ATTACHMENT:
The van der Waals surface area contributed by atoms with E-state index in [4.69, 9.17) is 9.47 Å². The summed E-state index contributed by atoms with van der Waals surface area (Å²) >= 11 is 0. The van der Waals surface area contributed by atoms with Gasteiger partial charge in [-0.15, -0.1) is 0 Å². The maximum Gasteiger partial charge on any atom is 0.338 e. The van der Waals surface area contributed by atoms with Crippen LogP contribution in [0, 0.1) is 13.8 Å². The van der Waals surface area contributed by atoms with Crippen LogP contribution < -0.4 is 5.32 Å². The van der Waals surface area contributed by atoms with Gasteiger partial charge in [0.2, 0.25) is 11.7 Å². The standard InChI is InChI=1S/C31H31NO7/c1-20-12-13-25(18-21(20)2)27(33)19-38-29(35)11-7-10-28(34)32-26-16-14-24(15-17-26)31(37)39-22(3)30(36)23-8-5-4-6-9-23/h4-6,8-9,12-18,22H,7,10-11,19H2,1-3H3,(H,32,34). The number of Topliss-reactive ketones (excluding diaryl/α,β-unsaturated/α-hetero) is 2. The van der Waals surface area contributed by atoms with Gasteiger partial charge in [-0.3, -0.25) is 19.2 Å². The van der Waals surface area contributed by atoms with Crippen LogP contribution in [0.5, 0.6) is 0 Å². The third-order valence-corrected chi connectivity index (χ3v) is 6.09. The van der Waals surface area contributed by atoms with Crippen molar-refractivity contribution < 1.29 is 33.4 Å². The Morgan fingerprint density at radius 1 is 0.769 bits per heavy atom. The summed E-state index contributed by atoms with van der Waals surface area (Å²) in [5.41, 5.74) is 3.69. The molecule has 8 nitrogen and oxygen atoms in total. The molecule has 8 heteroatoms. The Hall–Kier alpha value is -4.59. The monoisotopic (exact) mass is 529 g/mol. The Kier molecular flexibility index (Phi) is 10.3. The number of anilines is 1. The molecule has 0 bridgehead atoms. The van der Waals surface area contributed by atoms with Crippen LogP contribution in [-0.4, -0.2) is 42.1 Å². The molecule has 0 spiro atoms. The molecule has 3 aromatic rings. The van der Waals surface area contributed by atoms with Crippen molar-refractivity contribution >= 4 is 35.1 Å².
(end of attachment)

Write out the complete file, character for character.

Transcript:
The van der Waals surface area contributed by atoms with E-state index in [4.69, 9.17) is 9.47 Å². The summed E-state index contributed by atoms with van der Waals surface area (Å²) >= 11 is 0. The van der Waals surface area contributed by atoms with Gasteiger partial charge in [-0.15, -0.1) is 0 Å². The maximum Gasteiger partial charge on any atom is 0.338 e. The van der Waals surface area contributed by atoms with Crippen LogP contribution in [0, 0.1) is 13.8 Å². The van der Waals surface area contributed by atoms with Crippen LogP contribution < -0.4 is 5.32 Å². The van der Waals surface area contributed by atoms with Gasteiger partial charge in [0.2, 0.25) is 11.7 Å². The standard InChI is InChI=1S/C31H31NO7/c1-20-12-13-25(18-21(20)2)27(33)19-38-29(35)11-7-10-28(34)32-26-16-14-24(15-17-26)31(37)39-22(3)30(36)23-8-5-4-6-9-23/h4-6,8-9,12-18,22H,7,10-11,19H2,1-3H3,(H,32,34). The number of Topliss-reactive ketones (excluding diaryl/α,β-unsaturated/α-hetero) is 2. The van der Waals surface area contributed by atoms with Gasteiger partial charge in [-0.3, -0.25) is 19.2 Å². The van der Waals surface area contributed by atoms with Crippen LogP contribution in [0.5, 0.6) is 0 Å². The third-order valence-corrected chi connectivity index (χ3v) is 6.09. The van der Waals surface area contributed by atoms with Crippen molar-refractivity contribution < 1.29 is 33.4 Å². The Morgan fingerprint density at radius 1 is 0.769 bits per heavy atom. The summed E-state index contributed by atoms with van der Waals surface area (Å²) in [5.41, 5.74) is 3.69. The molecule has 8 nitrogen and oxygen atoms in total. The molecule has 8 heteroatoms. The Hall–Kier alpha value is -4.59. The monoisotopic (exact) mass is 529 g/mol. The Kier molecular flexibility index (Phi) is 10.3. The number of anilines is 1. The molecule has 0 bridgehead atoms. The van der Waals surface area contributed by atoms with Crippen LogP contribution in [-0.4, -0.2) is 42.1 Å². The molecule has 0 spiro atoms. The molecule has 3 aromatic rings. The van der Waals surface area contributed by atoms with Crippen molar-refractivity contribution >= 4 is 35.1 Å².